Due to the above-described pipelining operation and addition of seven, the total time delay applied to any edge of the primary oscillator output 117 is 4+n/8, where n is the final result of (1) left shifting the secondary oscillator output 119 by 3 bits, (2) dividing the shifted result by the PIV 303, and (3) subtracting the divided result from seven. The pipelining allows a simple divider followed by a small-area ripple-carry subtract operation to execute the above-described arithmetic.

As described above, the primary oscillator output 117 is delayed by registers 403, 404, 405, 406, 407 before reaching the phase-0 input of MUX 428. Registers 409, 410, 411, 412, 413, 414, 415 provide seven additional inputs based on the other seven phases of the 8 phase clock 105. In order to allow sufficient setup time for register 409, register 406 provides register 409 with a version of the primary oscillator output 117 that is sampled using the fourth phase 105 e of the 8-phase clock 105, as its edges are offset one half-cycle from those of the reference phase 105 a. Register 408 similarly provides register 410 with a version of the primary oscillator output 117 that is sampled using the fifth phase 105 f of the 8-phase clock 105, as its edges are offset one half-cycle from those of the second phase 105 b.

Registers 407, 409, 410, 411, 412, 413, 414, 415 use the phases of the 8-phase clock 105 a, 105 b, 105 c, 105 d, 105 e, 105 f, 105 g, 105 h, respectively, as their respective clock signals to provide 8 phases of the primary oscillator output 117 (with the modifications by registers 406, 408 to the phase 1 and phase 2 inputs of MUX 428) as inputs to MUX 428 at 8 different phase-delayed timings. MUX 428 includes two 8-input multiplexers 429, 430 that operate on the chosen rising and falling phase of the primary oscillator output 117 respectively. Signal 431 is the MUX 428 output signal for the rising edge of the primary oscillator output 117. Signal 432 is the MUX 430 output signal for the falling edge of the primary oscillator output 117. However, due to changes in signals 439 and 446 which control MUX 429 and MUX 430, signals 431 and 432 can contain glitches.

Output deglitcher 408 removes glitches from signals 431 and 432 while preserving edge locations (in one embodiment, with an acceptable fixed delay). For signal 431, this is accomplished with high level deglitch circuit 447 followed by low level deglitch circuit 448. For signal 432, this is accomplished by low level deglitch circuit 450 followed by high level deglitch circuit 451. Since high level deglitch circuits 447, 451 remove a glitch from a high level signal, but widens a glitch in a low level signal, low level deglitch circuit 448, which follows high level deglitch circuit 447 is configured to remove larger glitches than the high level deglitch circuit 447. For similar reasons, high level deglitch circuit 451 is configured to remove larger glitches than low level deglitch circuit 450.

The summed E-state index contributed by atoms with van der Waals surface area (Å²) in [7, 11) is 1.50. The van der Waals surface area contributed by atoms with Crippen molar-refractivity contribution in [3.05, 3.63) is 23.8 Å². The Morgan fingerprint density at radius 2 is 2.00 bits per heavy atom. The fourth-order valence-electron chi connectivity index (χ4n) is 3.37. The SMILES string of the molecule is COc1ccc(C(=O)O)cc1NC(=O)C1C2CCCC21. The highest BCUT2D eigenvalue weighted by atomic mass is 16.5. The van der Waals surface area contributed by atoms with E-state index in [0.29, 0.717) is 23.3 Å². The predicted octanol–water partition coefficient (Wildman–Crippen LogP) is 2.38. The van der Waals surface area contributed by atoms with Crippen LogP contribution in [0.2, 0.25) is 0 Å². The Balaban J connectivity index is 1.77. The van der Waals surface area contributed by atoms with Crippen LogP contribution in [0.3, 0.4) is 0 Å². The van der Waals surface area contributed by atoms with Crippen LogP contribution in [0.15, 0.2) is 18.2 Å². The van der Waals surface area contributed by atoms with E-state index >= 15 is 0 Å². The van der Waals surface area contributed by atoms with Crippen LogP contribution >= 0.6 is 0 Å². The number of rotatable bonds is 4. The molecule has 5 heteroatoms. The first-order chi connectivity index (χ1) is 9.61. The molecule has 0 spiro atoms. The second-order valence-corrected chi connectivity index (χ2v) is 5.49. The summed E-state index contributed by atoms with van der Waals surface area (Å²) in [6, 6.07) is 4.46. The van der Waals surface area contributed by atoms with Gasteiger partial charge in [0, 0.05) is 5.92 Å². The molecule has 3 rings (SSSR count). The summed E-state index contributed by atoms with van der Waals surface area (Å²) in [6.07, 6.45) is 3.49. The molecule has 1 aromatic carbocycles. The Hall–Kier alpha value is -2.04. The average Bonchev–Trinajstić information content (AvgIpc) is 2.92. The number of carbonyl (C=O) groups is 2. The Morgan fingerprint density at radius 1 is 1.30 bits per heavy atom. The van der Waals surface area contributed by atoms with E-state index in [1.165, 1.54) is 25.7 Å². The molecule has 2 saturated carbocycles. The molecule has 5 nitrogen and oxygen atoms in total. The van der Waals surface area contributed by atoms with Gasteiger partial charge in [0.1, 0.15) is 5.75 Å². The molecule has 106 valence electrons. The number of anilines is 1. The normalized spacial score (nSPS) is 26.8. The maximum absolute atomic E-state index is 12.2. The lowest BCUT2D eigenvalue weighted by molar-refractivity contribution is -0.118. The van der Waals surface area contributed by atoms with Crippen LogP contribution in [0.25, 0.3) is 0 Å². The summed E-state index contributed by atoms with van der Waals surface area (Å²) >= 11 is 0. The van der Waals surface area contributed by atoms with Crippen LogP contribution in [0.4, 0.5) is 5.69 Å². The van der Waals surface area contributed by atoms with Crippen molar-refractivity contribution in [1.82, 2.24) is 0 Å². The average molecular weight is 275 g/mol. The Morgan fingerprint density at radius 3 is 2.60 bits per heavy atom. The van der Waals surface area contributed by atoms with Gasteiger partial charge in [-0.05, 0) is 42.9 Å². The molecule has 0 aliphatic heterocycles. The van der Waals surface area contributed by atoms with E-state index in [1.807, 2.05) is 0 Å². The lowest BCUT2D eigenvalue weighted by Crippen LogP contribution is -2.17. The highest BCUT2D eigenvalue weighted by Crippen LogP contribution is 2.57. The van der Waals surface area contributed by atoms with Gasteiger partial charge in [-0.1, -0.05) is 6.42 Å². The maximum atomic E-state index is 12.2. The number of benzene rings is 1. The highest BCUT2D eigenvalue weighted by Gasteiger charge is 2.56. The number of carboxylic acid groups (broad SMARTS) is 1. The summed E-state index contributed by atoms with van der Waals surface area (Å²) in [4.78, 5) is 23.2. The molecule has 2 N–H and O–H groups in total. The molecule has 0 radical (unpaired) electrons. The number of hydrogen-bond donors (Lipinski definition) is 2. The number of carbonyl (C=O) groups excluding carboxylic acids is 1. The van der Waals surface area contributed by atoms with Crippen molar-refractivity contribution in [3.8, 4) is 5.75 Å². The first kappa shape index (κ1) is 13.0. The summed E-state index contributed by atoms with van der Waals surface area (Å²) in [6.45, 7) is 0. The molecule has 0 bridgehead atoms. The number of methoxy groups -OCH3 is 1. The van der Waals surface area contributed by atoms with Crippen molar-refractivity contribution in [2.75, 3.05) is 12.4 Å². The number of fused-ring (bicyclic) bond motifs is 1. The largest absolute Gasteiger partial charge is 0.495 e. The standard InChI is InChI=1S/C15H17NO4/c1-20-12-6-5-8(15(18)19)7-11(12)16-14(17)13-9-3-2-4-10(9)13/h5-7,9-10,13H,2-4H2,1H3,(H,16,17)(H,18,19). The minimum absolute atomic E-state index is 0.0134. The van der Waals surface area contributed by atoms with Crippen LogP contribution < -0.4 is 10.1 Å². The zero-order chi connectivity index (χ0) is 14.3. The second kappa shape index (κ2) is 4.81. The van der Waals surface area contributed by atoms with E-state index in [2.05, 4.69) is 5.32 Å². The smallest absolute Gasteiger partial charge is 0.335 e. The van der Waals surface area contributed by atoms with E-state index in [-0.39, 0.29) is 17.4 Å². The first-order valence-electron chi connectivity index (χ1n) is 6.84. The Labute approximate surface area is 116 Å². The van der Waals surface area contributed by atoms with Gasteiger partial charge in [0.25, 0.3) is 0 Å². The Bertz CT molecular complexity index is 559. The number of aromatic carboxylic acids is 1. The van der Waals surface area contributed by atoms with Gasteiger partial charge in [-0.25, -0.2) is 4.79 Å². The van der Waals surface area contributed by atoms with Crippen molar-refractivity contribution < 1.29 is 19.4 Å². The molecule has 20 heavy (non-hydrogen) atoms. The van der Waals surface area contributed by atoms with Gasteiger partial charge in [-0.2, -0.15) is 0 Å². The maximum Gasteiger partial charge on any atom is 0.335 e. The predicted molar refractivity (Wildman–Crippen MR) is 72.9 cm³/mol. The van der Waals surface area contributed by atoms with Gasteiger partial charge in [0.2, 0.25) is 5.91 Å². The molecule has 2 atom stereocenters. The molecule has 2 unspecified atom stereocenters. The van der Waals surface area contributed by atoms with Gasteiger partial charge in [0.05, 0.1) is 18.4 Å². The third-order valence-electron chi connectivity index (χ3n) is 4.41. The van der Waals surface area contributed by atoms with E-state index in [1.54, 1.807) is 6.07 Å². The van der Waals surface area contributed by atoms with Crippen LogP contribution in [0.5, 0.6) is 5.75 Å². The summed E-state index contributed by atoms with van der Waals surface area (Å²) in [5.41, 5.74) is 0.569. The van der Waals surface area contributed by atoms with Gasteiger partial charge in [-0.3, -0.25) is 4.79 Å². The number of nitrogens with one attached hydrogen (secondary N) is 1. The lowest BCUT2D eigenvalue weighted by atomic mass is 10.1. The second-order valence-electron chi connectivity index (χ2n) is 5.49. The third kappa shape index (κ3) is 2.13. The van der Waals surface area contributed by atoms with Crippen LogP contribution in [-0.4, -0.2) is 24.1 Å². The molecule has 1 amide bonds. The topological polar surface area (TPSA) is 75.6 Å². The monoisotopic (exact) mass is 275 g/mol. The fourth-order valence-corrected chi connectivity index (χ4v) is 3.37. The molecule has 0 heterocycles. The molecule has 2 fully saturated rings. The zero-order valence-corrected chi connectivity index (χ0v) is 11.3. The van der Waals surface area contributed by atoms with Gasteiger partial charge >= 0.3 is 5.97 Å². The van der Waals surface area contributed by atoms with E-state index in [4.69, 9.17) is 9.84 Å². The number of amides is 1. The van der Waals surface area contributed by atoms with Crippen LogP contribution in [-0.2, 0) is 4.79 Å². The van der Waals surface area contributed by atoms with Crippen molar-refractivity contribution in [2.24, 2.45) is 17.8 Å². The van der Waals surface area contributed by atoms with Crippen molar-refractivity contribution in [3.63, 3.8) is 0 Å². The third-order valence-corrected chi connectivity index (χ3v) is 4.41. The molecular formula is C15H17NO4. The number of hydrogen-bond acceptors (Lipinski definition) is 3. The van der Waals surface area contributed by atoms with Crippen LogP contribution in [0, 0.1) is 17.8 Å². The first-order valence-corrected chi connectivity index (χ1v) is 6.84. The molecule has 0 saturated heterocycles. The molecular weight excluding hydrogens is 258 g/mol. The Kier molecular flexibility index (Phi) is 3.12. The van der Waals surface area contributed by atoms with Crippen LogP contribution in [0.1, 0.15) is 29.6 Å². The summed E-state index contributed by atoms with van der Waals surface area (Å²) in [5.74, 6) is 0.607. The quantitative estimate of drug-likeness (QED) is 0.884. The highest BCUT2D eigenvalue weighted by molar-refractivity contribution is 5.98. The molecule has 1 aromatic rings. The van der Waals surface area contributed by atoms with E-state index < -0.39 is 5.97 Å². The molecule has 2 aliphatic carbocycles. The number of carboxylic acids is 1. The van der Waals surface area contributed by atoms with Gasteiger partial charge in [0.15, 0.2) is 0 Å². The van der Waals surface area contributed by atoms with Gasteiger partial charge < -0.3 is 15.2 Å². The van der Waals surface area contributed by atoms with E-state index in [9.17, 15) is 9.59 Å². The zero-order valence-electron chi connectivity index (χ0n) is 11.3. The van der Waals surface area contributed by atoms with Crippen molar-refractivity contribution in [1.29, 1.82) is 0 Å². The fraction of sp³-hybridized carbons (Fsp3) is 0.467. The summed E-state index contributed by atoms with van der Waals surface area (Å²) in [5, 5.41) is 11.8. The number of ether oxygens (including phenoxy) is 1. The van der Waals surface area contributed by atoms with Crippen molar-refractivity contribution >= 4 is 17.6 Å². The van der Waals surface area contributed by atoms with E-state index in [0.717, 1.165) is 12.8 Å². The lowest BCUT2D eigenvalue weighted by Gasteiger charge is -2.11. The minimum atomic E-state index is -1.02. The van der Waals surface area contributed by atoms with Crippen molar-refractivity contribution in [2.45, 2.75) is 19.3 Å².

Rising edge detector 449 follows low level deglitch circuit 448 and outputs signal 454. Falling edge detector 452 follows high level deglitch circuit 451 and outputs signal 455. Signals 454 and 455 drive the SR flip flop 456. SR flip flop 456 outputs a phase-enhanced feedback signal 127 which is equal in frequency to the primary oscillatory output 117, but with both rising and falling edge jitter attenuated to ⅛th of a reference phase 105 a cycle.

FIG. 4C is a timing diagram of the operation of first phase accuracy extender 116 a according to one embodiment of the present invention. FIG. 4C illustrates inputs to first phase accuracy extender 116 a including the phases of the 8 phase clock 105 a, 105 b, 105 c, 105 d, 105 e, 105 f, 105 g, 105 h and the secondary oscillator output 119. FIG. 4C also shows the frequency set value 133 (9-bits wide in the embodiment of FIG. 4C). Additionally, FIG. 4C shows the PAR-MSB 305 a which, as shown in FIG. 3A, is the inverse of the primary oscillator output 117. Hence, FIG. 4C shows the correspondence between the PAR-MSB 305 a and the most significant bit of the secondary oscillator output 119. FIG. 4C illustrates signals internal to first phase accuracy extender including phase inputs to multiplexer 428 (458, 459, 460, 461, 462, 463, 464), the outputs of multiplexer 434 (434 out) and multiplexer 441 (441 out), the Q outputs of register 438 (439) and register 445 (446), both outputs of multiplexer 428 (431, 432), and both inputs to SR flip flop 456 (454, 455). FIG. 4C also illustrates the phase-enhanced feedback signal 127.